The first thing that catches your attention is that most of the money, this time around, went into the Democratic primaries and caucuses. The next thing you notice is that a very big chunk of it went to... excuse me, but am I seeing this correctly?... Barack Obama!

So who the hell is Obama? Well, he delivered a lovely, inspiring speech at the last Democratic convention. Apart from that, though, what has he done? Answer: he defeated Alan Keyes for an Illinois Senate seat. And how did Alan Keyes, designated loser and "black friend" of the Republican Party, get the nomination?

Well, it seems that Jack Ryan, the original Republican candidate, found himself embroiled in a sex scandal. No Republican with any real political ambitions wanted to step into Ryan's sleazy shoes, so Alan Keyes (who actually lived in Maryland at the time) came to the rescue. Hooray, Obama! What a stunning victory!

The logical next step, of course, would be for Obama to run for President. (I can't be the only one to notice the craziness of this particular sequence of events, can I?) When the results of the "money primary" came in, well ahead of the Iowa caucuses, all the media said the Democratic contest was between Hillary and Barack. John Edwards, the southern white man championing traditional populist Democratic values, was discounted from the start. Stop and think about that. All the big money, and all the media coverage, went to the woman and the black guy.

Meanwhile, back in the Republican Party, the biggest bunch of weenies in the electoral history of the United States (even Alan Keyes!) all were (1) trying to look like Ronald Reagan, while (2) distancing themselves from the gloriously unpopular George W. Bush, while (3) endorsing every program that made Bush unpopular.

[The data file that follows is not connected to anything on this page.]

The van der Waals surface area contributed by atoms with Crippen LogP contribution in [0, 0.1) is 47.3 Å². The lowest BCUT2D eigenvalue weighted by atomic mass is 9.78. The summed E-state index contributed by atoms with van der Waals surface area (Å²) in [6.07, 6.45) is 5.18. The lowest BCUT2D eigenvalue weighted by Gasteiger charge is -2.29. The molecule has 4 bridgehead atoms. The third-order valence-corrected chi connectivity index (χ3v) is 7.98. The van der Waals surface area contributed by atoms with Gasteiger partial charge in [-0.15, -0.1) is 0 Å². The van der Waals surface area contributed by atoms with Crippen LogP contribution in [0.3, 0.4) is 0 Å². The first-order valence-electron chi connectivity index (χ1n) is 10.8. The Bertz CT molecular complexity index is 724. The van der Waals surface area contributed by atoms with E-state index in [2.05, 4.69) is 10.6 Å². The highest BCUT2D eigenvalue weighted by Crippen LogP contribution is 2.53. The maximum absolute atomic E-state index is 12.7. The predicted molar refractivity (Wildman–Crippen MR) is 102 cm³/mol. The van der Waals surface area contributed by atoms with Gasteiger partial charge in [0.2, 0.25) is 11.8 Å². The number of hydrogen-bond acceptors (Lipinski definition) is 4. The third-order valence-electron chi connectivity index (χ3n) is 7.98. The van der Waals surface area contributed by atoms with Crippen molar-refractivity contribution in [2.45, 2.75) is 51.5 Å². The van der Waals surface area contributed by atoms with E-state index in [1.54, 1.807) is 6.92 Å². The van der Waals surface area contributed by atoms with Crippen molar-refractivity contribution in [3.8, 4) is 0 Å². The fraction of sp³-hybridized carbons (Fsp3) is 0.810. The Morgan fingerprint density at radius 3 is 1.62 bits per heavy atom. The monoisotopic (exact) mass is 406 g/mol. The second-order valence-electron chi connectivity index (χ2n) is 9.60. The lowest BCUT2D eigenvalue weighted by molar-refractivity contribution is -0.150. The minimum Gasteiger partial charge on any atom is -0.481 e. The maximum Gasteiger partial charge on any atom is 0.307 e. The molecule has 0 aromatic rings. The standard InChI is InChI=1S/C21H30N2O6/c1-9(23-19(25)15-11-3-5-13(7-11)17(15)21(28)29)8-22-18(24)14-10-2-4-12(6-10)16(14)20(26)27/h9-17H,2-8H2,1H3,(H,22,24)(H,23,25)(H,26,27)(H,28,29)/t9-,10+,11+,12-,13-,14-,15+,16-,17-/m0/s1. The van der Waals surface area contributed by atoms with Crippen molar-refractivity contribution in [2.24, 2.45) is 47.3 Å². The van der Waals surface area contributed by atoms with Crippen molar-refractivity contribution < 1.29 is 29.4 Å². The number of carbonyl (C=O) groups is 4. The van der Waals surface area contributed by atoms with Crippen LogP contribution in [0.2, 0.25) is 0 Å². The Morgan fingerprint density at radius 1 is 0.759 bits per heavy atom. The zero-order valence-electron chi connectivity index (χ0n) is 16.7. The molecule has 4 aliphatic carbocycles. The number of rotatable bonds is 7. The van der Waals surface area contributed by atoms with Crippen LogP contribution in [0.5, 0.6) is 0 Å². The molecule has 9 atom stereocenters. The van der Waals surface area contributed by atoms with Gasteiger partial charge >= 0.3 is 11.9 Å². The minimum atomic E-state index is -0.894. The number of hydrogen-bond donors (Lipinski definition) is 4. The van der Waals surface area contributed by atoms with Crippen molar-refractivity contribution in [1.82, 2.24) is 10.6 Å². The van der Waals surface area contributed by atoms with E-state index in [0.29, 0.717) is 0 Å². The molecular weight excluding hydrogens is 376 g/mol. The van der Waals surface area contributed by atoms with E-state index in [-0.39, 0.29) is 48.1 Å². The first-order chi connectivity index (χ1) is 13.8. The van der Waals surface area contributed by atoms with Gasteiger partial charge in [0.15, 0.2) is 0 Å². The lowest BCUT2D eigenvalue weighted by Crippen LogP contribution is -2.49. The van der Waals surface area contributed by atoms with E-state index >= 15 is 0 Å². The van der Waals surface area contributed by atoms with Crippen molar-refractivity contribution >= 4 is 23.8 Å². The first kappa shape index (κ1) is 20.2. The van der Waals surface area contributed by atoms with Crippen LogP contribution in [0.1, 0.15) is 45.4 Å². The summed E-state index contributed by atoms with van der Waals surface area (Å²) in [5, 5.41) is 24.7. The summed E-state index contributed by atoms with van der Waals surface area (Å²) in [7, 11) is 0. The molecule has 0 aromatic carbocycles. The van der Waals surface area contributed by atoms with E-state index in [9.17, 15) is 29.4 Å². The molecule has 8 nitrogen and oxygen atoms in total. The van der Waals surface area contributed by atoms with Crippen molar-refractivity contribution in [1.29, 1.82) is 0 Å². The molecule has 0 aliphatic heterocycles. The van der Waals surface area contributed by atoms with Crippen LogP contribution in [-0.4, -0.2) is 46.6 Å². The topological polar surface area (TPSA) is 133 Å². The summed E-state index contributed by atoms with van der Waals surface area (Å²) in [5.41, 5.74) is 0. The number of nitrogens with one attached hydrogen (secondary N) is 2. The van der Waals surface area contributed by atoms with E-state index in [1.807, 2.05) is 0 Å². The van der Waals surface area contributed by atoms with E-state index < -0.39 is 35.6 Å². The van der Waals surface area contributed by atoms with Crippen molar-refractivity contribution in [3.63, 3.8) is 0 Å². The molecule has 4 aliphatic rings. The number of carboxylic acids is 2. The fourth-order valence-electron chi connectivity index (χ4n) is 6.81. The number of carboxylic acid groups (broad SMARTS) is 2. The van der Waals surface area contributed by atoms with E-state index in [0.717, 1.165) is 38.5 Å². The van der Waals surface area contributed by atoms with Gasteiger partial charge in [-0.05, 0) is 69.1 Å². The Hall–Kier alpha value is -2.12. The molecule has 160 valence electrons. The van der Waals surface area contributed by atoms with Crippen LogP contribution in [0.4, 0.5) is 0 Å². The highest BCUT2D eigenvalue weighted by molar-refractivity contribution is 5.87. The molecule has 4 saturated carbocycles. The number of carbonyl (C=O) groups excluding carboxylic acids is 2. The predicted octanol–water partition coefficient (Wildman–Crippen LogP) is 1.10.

The only one of them who conceivably could beat Hillary in a general election was the alleged "maverick," John McCain, who draws independent voters. His only problem was the Republican base: the talk-radio fascists attacked him for his failure to support the patriotic persecution of Latinos, and the Christian right attacked him for his failure to protect frozen embryos from stem cell research (ignoring his consistent opposition to abortion.)

Fortunately for McCain, though, he got to compete in plenty of open primaries, where the Republican base vote is diluted. It helped even more that Mitt Romney carried the taints of both Massachusetts liberalism and Mormonism. Even Rush Limbaugh couldn't help Romney. Hey, but what about those Huckabee voters in the south? Will they come out for McCain?

That brings us back to Obama. While the "social conservatives" of the southlands might not be too enthusiastic about McCain, you can count on them to come out against that uppity nigra with the terrorist-sounding name. The same thing is true of plenty of working-class white voters -- the "Reagan Democrats" who currently lean towards Hillary Clinton.

When Hillary won the New Hampshire primary and split Super Tuesday with Obama, a huge infusion of cash suddenly appeared in the Obama coffers. At the same time, Clinton found it necessary to lend her campaign $5 million of her own money. It seems very unlikely that any significant portion of the Obama contributions came from college students sacrificing their beer money. An Obama candidacy is the best guarantee of a McCain victory in November, and a McCain presidency is the best thing that could happen for corporate America. You do the math.